DarkEcho Horror
deccoclock by Rick Berry
Book Review

The Ten Ounce Siesta
Norman Partridge
Berkley Prime Crime/ pp. 254/ $5.99
ISBN 0-425-16143-9

Norman Partridge is one of the horror writers who emerged in the late 80s and would have been much better known if the horror boom of the 80s had continued a bit longer. Imaginative, talented, and original, there just hasn't been enough of a mass market readership in the 90s to support and promote the likes of Norm Partridge. Like Joe R. Lansdale, he seems to have slipstreamed his horror into the mystery niche, but don't be fooled: This is one weird dude and no matter what the spine says, this is dark stuff -- hilariously dark -- just slightly the other side of reality.

Jack Baddalach, a decent guy and former light-heavyweight world champion first featured in Partridge's Saguaro Riptide, is back in The Ten Ounce Siesta with another job to do for his Las Vegas mobster boss: escort a sick Chihuahua named Spike across the desert from Palm Springs to Las Vegas. But in Partridge's wacky world, nothing is ever easy or anywhere close to mundane.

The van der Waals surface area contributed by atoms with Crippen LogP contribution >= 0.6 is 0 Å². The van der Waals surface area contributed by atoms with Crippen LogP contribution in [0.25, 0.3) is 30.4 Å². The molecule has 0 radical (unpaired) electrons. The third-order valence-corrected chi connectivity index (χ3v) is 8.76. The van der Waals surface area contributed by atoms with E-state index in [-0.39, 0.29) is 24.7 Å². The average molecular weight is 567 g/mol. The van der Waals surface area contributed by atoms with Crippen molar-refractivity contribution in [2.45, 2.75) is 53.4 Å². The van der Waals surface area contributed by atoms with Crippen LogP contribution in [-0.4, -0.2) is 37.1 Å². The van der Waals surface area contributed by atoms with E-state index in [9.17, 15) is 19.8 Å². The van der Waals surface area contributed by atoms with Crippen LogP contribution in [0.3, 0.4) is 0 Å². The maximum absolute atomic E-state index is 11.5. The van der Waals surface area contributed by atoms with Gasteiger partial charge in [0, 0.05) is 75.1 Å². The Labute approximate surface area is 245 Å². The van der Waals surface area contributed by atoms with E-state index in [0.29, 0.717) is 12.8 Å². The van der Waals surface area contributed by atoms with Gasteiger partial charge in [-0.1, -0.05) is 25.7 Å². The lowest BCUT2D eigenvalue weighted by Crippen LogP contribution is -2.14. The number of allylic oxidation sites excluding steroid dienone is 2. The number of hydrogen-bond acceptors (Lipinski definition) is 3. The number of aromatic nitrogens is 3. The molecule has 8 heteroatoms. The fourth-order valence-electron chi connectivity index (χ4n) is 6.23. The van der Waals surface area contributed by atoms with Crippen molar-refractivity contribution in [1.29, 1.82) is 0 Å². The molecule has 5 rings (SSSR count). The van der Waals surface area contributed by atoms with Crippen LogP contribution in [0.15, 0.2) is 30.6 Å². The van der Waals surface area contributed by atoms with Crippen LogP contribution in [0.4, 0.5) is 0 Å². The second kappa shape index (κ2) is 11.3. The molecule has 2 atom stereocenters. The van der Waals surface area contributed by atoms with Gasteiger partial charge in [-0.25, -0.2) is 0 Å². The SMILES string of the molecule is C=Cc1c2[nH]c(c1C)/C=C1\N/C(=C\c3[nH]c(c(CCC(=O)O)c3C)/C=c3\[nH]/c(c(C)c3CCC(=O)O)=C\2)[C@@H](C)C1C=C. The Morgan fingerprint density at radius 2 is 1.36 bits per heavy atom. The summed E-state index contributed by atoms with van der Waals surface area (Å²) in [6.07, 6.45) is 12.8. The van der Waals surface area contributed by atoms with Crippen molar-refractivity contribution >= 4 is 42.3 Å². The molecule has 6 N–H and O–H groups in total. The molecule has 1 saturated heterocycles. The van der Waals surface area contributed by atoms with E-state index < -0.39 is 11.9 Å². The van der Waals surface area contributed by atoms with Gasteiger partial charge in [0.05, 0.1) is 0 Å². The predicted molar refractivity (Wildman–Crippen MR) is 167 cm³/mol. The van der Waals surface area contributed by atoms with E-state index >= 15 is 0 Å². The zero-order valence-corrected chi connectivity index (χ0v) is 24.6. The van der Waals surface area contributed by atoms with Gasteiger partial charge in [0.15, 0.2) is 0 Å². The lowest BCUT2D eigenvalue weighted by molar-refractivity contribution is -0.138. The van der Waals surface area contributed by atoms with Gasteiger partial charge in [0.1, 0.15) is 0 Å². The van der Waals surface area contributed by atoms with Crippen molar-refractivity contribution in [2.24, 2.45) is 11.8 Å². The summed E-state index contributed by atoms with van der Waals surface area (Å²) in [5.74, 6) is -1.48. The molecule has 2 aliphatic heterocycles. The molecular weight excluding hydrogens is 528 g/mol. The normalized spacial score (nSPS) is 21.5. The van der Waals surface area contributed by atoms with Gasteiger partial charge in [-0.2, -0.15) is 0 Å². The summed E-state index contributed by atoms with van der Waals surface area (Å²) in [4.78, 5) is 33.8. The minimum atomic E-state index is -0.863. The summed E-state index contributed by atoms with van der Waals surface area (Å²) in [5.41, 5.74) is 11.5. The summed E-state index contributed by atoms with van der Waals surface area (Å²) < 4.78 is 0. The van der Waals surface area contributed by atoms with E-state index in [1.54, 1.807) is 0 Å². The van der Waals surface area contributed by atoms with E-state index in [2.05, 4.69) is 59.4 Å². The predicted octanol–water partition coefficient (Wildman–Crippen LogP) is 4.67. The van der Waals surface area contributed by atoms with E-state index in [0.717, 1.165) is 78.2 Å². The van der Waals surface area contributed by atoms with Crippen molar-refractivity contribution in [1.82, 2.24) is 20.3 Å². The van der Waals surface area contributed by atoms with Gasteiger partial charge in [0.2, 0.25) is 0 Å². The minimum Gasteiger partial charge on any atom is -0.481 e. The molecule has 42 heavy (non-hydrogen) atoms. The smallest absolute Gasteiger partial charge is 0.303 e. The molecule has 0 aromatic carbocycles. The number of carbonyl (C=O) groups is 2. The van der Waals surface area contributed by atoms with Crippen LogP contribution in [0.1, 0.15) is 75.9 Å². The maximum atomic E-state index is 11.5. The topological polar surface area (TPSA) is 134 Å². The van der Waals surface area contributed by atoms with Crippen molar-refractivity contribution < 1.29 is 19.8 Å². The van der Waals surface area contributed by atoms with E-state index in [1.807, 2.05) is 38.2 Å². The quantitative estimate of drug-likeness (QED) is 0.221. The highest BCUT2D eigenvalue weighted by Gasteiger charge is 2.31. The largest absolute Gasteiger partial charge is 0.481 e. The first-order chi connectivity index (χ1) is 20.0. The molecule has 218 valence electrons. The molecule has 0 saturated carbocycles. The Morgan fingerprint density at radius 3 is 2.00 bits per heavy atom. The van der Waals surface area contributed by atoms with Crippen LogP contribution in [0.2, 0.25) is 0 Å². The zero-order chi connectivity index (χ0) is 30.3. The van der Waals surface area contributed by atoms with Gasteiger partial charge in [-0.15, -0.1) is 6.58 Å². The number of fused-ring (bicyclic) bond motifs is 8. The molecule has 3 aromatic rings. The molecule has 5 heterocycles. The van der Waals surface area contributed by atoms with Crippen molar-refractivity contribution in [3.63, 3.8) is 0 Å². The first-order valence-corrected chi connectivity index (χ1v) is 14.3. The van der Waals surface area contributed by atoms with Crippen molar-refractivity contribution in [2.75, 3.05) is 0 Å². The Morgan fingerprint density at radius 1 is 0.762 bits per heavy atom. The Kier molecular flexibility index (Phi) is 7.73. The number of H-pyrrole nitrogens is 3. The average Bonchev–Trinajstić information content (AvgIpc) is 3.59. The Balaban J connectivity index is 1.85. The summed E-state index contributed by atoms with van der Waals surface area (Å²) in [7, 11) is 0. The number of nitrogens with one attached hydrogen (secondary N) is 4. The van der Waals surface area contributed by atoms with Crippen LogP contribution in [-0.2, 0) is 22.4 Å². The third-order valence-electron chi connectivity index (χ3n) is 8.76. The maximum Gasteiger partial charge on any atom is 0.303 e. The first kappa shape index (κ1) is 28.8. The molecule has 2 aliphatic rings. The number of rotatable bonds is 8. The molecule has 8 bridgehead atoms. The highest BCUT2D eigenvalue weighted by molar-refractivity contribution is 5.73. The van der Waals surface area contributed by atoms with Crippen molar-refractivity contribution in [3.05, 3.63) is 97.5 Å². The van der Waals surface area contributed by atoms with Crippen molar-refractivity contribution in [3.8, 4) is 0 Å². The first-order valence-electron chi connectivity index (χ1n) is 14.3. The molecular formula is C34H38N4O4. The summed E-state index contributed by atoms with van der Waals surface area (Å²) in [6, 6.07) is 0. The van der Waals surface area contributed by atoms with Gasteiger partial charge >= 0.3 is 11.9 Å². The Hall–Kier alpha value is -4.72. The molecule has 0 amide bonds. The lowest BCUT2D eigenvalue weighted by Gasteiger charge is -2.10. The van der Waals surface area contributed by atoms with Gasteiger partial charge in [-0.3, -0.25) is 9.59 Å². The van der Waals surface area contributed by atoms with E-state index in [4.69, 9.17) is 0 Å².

Spike is almost immediately dognapped by a band of machine-gun-toting big-bosomed babes in black leather and Jack finds himself in a limo trunk with a dead blonde and a rattlesnake. He gets out of that jam but then has to face up to a pretty pissed off gangster boss, and worse -- Spike's owner, Angel, who is a kind of punkrock Mafia princess who packs a .45.

Partridge then tosses into the already frothing mix a chance for Jack to become heavyweight champion of the world; Satan-worshipping, snake-handling survivalists; a Komodo dragon on a rampage; and lots of snappy dialogue. The Ten Ounce Siesta is a ripping good comic noir romp. -- Paula Guran

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Copyright © 2002 Paula Guran. All Rights Reserved.